Blurring Lines Between Mind and Machine’ — The Royal Society (2019) – Steve Bannon’s War Room: Pandemic

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Humans are a tool-making, tool-using species by nature. This leads transhumanists to ask, quite reasonably, if there’s an essential difference between a spear-throwing caveman and a jacked-in cyborg controlling a drone swarm with her brain.

In iHuman: Blurring the lines between mind and machine, Royal Society scholars note that in ancient Rome, a physician would slap an electric ray on a patient’s dome to treat headaches. The implication is that today’s transcranial magnetic stimulation isn’t really new, so why stop now?

Out of all the documents in this collection, the Royal Society of London shows the most enthusiasm for merging the embodied soul with god-machines:

Linking human brains to computers using the power of artificial intelligence could enable people to merge the decision-making capacity and emotional intelligence of humans with the big data processing power of computers, creating a new and collaborative form of intelligence.

People could become telepathic to some degree, able to converse not only without speaking but without words – through access to each other’s thoughts at a conceptual level. This could enable unprecedented collaboration with colleagues and deeper conversations with friends.

The authors warn about possible dangers and abuses, but overall, their reservations seem obligatory. These are ivory tower brainiacs, and nothing gets the intelligentsia’s mojo rising like the promise of unlimited intelligence:

Efforts to enhance memory, learning, decision-making and attention may also provide new solutions. Today’s basic, cheap headsets are likely to be supplanted by more advanced enhancement technologies, possibly including platforms such as multiple micro-implants. Animal tests have already shown ways to create memories, control motion by human thought or embed learning.

Electromagnetic brainwashing may seem unnatural, you pitiful caveman, but if you think about it real hard—until your head explodes—it’s obviously part of natural human progression.

Pages 48 and 49

Just as Neanderthals were no match for Homo sapiens, we humans should tremble before the power of The Machine:

“Brains are flexible, imprecise, error-prone and slow; computers are inflexible, precise, deterministic and fast.” …

Creating interfaces that allow us to link the sophistication of human thought with the processing power of AI could open the way to game-changing applications.

If you can’t beat ‘em, join ‘em.

Page 73

Back here on Earth, a more practical justification for establishing total technocracy in the West is to keep pace with China:

The ability to read mood from brain signals is already reportedly being used by Chinese companies to monitor employees for signs of anger, anxiety or depression, via devices fitted to safety helmets and caps. According to media reports, companies involved say they are using the data to help workers, but critics say the technology invades privacy.

Those concerns notwithstanding, if the CCP is turning their population into a digitally enhanced superorganism, we should probably do the same:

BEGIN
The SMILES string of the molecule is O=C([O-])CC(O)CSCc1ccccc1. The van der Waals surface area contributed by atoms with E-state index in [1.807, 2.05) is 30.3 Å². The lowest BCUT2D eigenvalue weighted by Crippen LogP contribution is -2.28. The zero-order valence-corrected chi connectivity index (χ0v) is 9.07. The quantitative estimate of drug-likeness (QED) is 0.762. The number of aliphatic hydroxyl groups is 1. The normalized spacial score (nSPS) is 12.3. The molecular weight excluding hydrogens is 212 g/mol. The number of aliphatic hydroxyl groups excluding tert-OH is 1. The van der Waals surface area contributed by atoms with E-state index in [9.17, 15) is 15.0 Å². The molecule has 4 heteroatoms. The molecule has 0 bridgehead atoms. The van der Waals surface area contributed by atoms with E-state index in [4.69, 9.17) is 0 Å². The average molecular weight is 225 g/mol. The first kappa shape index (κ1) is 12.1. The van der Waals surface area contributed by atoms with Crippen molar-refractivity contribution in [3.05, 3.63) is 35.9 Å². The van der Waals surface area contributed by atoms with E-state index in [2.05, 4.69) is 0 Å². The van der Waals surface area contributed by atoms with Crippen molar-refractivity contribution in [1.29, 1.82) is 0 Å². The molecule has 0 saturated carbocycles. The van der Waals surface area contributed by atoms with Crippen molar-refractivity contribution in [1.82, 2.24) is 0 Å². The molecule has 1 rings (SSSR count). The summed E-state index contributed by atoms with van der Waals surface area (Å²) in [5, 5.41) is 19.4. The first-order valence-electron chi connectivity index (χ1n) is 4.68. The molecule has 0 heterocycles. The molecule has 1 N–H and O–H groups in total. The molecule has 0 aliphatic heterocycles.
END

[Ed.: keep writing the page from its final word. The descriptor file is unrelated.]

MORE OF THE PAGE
People who work in hazardous environments could optimise their performance by training in immersive simulations, and in the service sector, people who have caring needs could be empowered to live more independently if they were enabled to command robots using brain signals while having their mood monitored remotely.

So high-steel riggers will train in virtual reality, and caregivers will don electro-helmets to tend to the elderly. No one can accuse the Royal Society of romantacizing the value of a hard day’s work—especially dangerous or dirty jobs. It’s just another problem to be solved by experts.

Which brings us back to the US military-industrial complex:

Interface technology will also inevitably be studied for potential military applications, such as augmenting decision-making, physique, and motivation. … The US’s Defense Advanced Research Projects Agency (DARPA) has set out an aspiration to create a non-invasive neural interface for possibilities such as “immersive training, new forms of interaction with AI systems, improved situational awareness and intelligence analysis, and distributed task management”.

It may seem cruel, but this techno arms race may require turning human beings into radio-controlled super soldiers:

In research, sharks, beetles and pigeons have been implanted with devices that can control their movements. Other technologies could provide personnel with infrared sensing capabilities to detect other people in darkness—or enable their actions to be stimulated by a remote controller.

Whether one fixates on the threat of international rivals or artificial superintelligence, a primary incentive for becoming a cyborg is evolutionary competition. In a shifting landscape, organisms must adapt and overcome.

If your enemies build a superior warship, you’d better do the same. And if your enemies create a Super Computer God and connect their brains to this entity, by God, you’d better do the same.

Whaddaya got to lose?

Page 18

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From: “BEYOND THE GREAT RESET – 10 Official Documents On Human-Machine Hybrids”



Frank Miele